For rails there is, afaik, no better alternative. There are some javascript/jquery driven dynamic grids, but for me the big advantage is that with WiceGrid all work is done server-side, which is ideal when handling large sets of data.

Since you can just render html in any column, we do for instance the following for our KLIP platform :

Screen Shot 2016-06-05 at 21.08.43

In our first we show our internal identifier, and the external identifier. In code this looks like this:

g.column name: 'Id', in_csv: false do |pr|
  render 'title_with_info', plan_request: pr
end

and the partial title_with_info looks like

%h4
  = plan_request.ident
%p.text-muted.small
  = plan_request.maprequest_id

But now the problem is: how can we, when filtering, automatically look for both fields? WiceGrid automatically handles one field, but not both. Luckily, WiceGrid allows us to define custom filter types. What we want is:

  • we want the filter to just look like a standard string field
  • we want to build a query which will search for ident or maprequest_id.

Adding your own custom filter types is not entirely clear in the documentation, I had to take a look at the code to fully understand it. So that’s why I decided to write it in detail here.

It takes three steps:

  • define a class to create the correct filter (a conditions generator)
  • define a custom filter_type inside WiceGrid, using your custom class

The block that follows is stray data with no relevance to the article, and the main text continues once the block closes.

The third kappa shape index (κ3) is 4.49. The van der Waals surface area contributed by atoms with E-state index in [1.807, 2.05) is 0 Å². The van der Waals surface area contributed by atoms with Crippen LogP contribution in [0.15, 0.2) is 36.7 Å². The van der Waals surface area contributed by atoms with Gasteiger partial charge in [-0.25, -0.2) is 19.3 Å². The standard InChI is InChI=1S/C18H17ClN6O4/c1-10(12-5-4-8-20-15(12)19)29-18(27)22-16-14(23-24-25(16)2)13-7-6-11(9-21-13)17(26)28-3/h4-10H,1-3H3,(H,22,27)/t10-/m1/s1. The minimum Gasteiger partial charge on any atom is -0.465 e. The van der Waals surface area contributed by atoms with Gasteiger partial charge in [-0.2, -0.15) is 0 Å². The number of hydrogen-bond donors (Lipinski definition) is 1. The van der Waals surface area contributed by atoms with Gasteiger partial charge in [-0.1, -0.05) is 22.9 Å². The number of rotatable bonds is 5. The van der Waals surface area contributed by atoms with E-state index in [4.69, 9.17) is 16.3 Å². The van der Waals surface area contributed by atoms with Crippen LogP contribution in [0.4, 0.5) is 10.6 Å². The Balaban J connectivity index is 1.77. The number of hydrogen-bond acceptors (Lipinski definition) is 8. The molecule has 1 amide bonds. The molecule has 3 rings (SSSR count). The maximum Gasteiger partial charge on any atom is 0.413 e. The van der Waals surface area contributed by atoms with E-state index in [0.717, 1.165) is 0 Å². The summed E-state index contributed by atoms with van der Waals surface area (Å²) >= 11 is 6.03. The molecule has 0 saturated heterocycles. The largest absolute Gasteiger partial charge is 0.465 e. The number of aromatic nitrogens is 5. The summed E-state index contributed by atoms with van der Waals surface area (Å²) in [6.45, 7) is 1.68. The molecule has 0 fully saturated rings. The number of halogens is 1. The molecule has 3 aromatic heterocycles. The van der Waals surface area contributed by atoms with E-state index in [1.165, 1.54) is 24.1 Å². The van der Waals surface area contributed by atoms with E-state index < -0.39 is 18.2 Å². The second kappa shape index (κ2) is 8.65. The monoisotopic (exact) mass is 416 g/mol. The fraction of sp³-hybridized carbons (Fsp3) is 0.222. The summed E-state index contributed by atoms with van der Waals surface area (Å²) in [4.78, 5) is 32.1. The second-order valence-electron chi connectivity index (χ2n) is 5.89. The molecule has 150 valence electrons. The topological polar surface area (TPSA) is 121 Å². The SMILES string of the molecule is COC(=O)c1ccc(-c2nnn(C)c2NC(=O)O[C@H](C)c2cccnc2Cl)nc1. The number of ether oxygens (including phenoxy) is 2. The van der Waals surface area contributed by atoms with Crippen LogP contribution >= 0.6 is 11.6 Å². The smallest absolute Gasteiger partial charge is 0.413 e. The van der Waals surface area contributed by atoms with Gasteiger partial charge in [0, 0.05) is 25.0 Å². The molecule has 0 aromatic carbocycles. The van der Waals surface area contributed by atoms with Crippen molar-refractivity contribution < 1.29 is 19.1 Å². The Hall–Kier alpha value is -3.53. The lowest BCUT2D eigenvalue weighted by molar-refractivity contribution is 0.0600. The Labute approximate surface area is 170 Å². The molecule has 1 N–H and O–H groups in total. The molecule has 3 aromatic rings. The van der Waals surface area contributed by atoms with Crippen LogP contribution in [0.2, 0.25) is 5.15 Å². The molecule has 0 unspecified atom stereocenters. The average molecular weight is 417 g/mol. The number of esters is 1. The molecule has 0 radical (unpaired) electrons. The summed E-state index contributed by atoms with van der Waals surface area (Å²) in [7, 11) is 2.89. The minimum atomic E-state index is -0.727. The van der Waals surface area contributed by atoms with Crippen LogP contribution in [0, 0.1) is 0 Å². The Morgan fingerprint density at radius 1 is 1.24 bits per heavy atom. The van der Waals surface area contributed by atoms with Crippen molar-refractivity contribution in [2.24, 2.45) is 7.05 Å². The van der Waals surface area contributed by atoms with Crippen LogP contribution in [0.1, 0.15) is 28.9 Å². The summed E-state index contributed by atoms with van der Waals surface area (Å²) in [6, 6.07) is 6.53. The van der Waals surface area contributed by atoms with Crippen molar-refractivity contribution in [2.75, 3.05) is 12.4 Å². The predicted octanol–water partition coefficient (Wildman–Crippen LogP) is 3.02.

• use the class in the column definition

Create Conditions Generator

Inside lib/wice/columns add a new file called conditions_generator_column_plan_request_identifier.rb and add the following content:

module Wice
  module Columns
    class ConditionsGeneratorColumnPlanRequestIdentifier < ConditionsGeneratorColumn  #:nodoc:

      def generate_conditions(table_alias, opts)   #:nodoc:
        if opts.kind_of? String
          string_fragment = opts
          negation = ''
        elsif (opts.kind_of? Hash) && opts.has_key?(:v)
          string_fragment = opts[:v]
          negation = opts[:n] == '1' ? 'NOT' : ''
        else
          Wice.log "invalid parameters for the grid string filter - must be a string: #{opts.inspect} or a Hash with keys :v and :n"
          return false
        end
        if string_fragment.empty?
          return false
        end

        table_name = @column_wrapper.alias_or_table_name(table_alias)
        op = ::Wice.get_string_matching_operators(@column_wrapper.model)
        search_value = "%#{string_fragment}%"

        [
            " #{negation}  (#{table_name}.ident #{op} ? OR #{table_name}.external_id #{op} ?)",